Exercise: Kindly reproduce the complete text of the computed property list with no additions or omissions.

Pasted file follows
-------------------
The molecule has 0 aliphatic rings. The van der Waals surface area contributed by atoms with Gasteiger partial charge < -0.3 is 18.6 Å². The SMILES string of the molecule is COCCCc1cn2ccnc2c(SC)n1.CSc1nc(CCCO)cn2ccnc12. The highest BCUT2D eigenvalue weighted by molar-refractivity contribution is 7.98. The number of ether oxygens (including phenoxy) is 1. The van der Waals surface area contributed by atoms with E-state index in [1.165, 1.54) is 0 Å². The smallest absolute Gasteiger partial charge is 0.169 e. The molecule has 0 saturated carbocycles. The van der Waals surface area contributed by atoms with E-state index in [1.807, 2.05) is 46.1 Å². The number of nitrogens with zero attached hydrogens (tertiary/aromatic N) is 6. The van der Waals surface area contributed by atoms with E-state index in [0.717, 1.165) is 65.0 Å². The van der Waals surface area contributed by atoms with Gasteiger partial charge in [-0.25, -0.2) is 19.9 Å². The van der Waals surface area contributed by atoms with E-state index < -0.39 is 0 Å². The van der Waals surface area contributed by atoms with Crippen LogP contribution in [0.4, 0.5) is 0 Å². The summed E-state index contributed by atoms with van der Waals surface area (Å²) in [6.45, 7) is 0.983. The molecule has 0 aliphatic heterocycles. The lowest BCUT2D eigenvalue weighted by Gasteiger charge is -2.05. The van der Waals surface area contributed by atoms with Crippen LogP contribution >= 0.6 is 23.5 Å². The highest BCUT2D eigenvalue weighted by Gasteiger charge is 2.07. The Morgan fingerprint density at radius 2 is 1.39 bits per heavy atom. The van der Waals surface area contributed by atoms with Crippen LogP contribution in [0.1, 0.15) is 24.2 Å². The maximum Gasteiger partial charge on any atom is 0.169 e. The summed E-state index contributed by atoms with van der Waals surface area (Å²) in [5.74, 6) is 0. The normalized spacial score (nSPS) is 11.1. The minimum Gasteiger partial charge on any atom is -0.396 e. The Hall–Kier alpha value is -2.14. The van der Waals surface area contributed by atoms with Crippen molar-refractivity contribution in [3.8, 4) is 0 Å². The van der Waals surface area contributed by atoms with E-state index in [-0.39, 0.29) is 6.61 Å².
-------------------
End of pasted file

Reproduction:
The molecule has 0 aliphatic rings. The van der Waals surface area contributed by atoms with Gasteiger partial charge < -0.3 is 18.6 Å². The SMILES string of the molecule is COCCCc1cn2ccnc2c(SC)n1.CSc1nc(CCCO)cn2ccnc12. The highest BCUT2D eigenvalue weighted by molar-refractivity contribution is 7.98. The number of ether oxygens (including phenoxy) is 1. The van der Waals surface area contributed by atoms with E-state index in [1.165, 1.54) is 0 Å². The smallest absolute Gasteiger partial charge is 0.169 e. The molecule has 0 saturated carbocycles. The van der Waals surface area contributed by atoms with E-state index in [1.807, 2.05) is 46.1 Å². The number of nitrogens with zero attached hydrogens (tertiary/aromatic N) is 6. The van der Waals surface area contributed by atoms with E-state index in [0.717, 1.165) is 65.0 Å². The van der Waals surface area contributed by atoms with Gasteiger partial charge in [-0.25, -0.2) is 19.9 Å². The van der Waals surface area contributed by atoms with E-state index < -0.39 is 0 Å². The van der Waals surface area contributed by atoms with Crippen LogP contribution in [0.4, 0.5) is 0 Å². The summed E-state index contributed by atoms with van der Waals surface area (Å²) in [6.45, 7) is 0.983. The molecule has 0 aliphatic heterocycles. The lowest BCUT2D eigenvalue weighted by Gasteiger charge is -2.05. The van der Waals surface area contributed by atoms with Crippen LogP contribution >= 0.6 is 23.5 Å². The highest BCUT2D eigenvalue weighted by Gasteiger charge is 2.07. The Morgan fingerprint density at radius 2 is 1.39 bits per heavy atom. The van der Waals surface area contributed by atoms with Crippen LogP contribution in [0.1, 0.15) is 24.2 Å². The maximum Gasteiger partial charge on any atom is 0.169 e. The summed E-state index contributed by atoms with van der Waals surface area (Å²) in [5.74, 6) is 0. The normalized spacial score (nSPS) is 11.1. The minimum Gasteiger partial charge on any atom is -0.396 e. The Hall–Kier alpha value is -2.14. The van der Waals surface area contributed by atoms with Crippen molar-refractivity contribution in [3.8, 4) is 0 Å². The van der Waals surface area contributed by atoms with E-state index in [-0.39, 0.29) is 6.61 Å².